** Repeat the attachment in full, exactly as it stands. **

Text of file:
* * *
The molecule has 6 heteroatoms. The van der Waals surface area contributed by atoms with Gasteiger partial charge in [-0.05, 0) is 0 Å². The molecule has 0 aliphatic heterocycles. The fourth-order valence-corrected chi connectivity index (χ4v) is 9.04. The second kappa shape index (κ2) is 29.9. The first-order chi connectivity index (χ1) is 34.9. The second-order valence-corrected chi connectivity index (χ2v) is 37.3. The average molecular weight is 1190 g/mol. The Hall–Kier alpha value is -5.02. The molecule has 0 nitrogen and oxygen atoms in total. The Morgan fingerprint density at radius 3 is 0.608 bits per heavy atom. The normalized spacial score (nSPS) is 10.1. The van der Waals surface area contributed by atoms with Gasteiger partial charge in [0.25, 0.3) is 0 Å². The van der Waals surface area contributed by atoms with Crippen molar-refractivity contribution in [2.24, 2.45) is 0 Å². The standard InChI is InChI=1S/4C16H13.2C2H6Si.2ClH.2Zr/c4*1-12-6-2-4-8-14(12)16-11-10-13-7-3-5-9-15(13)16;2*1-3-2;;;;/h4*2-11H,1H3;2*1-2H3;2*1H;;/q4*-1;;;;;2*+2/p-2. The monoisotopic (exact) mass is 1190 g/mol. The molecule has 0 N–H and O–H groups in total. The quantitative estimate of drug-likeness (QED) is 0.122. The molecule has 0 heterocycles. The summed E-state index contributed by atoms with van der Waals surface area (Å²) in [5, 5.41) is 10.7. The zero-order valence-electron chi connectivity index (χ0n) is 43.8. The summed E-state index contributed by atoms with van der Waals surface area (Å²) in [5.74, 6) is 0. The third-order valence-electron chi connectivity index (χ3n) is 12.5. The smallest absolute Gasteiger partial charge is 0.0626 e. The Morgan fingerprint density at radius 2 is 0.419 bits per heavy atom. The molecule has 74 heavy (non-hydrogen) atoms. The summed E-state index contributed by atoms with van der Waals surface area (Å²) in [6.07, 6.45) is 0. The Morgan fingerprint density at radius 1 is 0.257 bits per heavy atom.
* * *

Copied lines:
The molecule has 6 heteroatoms. The van der Waals surface area contributed by atoms with Gasteiger partial charge in [-0.05, 0) is 0 Å². The molecule has 0 aliphatic heterocycles. The fourth-order valence-corrected chi connectivity index (χ4v) is 9.04. The second kappa shape index (κ2) is 29.9. The first-order chi connectivity index (χ1) is 34.9. The second-order valence-corrected chi connectivity index (χ2v) is 37.3. The average molecular weight is 1190 g/mol. The Hall–Kier alpha value is -5.02. The molecule has 0 nitrogen and oxygen atoms in total. The Morgan fingerprint density at radius 3 is 0.608 bits per heavy atom. The normalized spacial score (nSPS) is 10.1. The van der Waals surface area contributed by atoms with Gasteiger partial charge in [0.25, 0.3) is 0 Å². The van der Waals surface area contributed by atoms with Crippen molar-refractivity contribution in [2.24, 2.45) is 0 Å². The standard InChI is InChI=1S/4C16H13.2C2H6Si.2ClH.2Zr/c4*1-12-6-2-4-8-14(12)16-11-10-13-7-3-5-9-15(13)16;2*1-3-2;;;;/h4*2-11H,1H3;2*1-2H3;2*1H;;/q4*-1;;;;;2*+2/p-2. The monoisotopic (exact) mass is 1190 g/mol. The molecule has 0 N–H and O–H groups in total. The quantitative estimate of drug-likeness (QED) is 0.122. The molecule has 0 heterocycles. The summed E-state index contributed by atoms with van der Waals surface area (Å²) in [5, 5.41) is 10.7. The zero-order valence-electron chi connectivity index (χ0n) is 43.8. The summed E-state index contributed by atoms with van der Waals surface area (Å²) in [5.74, 6) is 0. The third-order valence-electron chi connectivity index (χ3n) is 12.5. The smallest absolute Gasteiger partial charge is 0.0626 e. The Morgan fingerprint density at radius 2 is 0.419 bits per heavy atom. The molecule has 74 heavy (non-hydrogen) atoms. The summed E-state index contributed by atoms with van der Waals surface area (Å²) in [6.07, 6.45) is 0. The Morgan fingerprint density at radius 1 is 0.257 bits per heavy atom.